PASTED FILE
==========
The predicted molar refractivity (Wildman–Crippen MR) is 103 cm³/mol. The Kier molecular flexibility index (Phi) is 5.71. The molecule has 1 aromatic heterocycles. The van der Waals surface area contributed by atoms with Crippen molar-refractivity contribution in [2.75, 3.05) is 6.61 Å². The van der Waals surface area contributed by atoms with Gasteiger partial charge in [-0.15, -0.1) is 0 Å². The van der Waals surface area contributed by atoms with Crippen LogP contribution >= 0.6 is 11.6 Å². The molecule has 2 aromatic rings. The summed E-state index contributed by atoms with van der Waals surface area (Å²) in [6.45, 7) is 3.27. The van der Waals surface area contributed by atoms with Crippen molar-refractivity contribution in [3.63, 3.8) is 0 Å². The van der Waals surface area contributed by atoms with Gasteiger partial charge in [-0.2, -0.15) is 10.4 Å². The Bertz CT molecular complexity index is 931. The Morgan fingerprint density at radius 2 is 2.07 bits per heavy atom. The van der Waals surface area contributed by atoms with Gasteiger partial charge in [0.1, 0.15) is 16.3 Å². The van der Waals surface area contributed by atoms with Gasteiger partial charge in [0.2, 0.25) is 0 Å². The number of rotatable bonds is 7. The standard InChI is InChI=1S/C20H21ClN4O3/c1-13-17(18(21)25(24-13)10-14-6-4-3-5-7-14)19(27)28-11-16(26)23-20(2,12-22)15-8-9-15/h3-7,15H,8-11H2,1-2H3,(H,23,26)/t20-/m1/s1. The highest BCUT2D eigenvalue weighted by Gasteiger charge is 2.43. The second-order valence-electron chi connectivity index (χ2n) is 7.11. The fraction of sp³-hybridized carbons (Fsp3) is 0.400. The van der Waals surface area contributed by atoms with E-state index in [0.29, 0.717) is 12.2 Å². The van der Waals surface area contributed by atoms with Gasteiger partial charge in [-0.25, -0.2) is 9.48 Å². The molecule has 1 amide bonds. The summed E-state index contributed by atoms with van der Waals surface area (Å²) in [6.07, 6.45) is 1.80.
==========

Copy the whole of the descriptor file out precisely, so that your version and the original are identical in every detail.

The predicted molar refractivity (Wildman–Crippen MR) is 103 cm³/mol. The Kier molecular flexibility index (Phi) is 5.71. The molecule has 1 aromatic heterocycles. The van der Waals surface area contributed by atoms with Crippen molar-refractivity contribution in [2.75, 3.05) is 6.61 Å². The van der Waals surface area contributed by atoms with Gasteiger partial charge in [-0.15, -0.1) is 0 Å². The van der Waals surface area contributed by atoms with Crippen LogP contribution >= 0.6 is 11.6 Å². The molecule has 2 aromatic rings. The summed E-state index contributed by atoms with van der Waals surface area (Å²) in [6.45, 7) is 3.27. The van der Waals surface area contributed by atoms with Crippen molar-refractivity contribution in [3.63, 3.8) is 0 Å². The van der Waals surface area contributed by atoms with Gasteiger partial charge in [-0.2, -0.15) is 10.4 Å². The Bertz CT molecular complexity index is 931. The Morgan fingerprint density at radius 2 is 2.07 bits per heavy atom. The van der Waals surface area contributed by atoms with Gasteiger partial charge in [0.1, 0.15) is 16.3 Å². The van der Waals surface area contributed by atoms with Gasteiger partial charge in [0.2, 0.25) is 0 Å². The number of rotatable bonds is 7. The standard InChI is InChI=1S/C20H21ClN4O3/c1-13-17(18(21)25(24-13)10-14-6-4-3-5-7-14)19(27)28-11-16(26)23-20(2,12-22)15-8-9-15/h3-7,15H,8-11H2,1-2H3,(H,23,26)/t20-/m1/s1. The highest BCUT2D eigenvalue weighted by Gasteiger charge is 2.43. The second-order valence-electron chi connectivity index (χ2n) is 7.11. The fraction of sp³-hybridized carbons (Fsp3) is 0.400. The van der Waals surface area contributed by atoms with E-state index in [0.29, 0.717) is 12.2 Å². The van der Waals surface area contributed by atoms with Gasteiger partial charge in [-0.25, -0.2) is 9.48 Å². The molecule has 1 amide bonds. The summed E-state index contributed by atoms with van der Waals surface area (Å²) in [6.07, 6.45) is 1.80.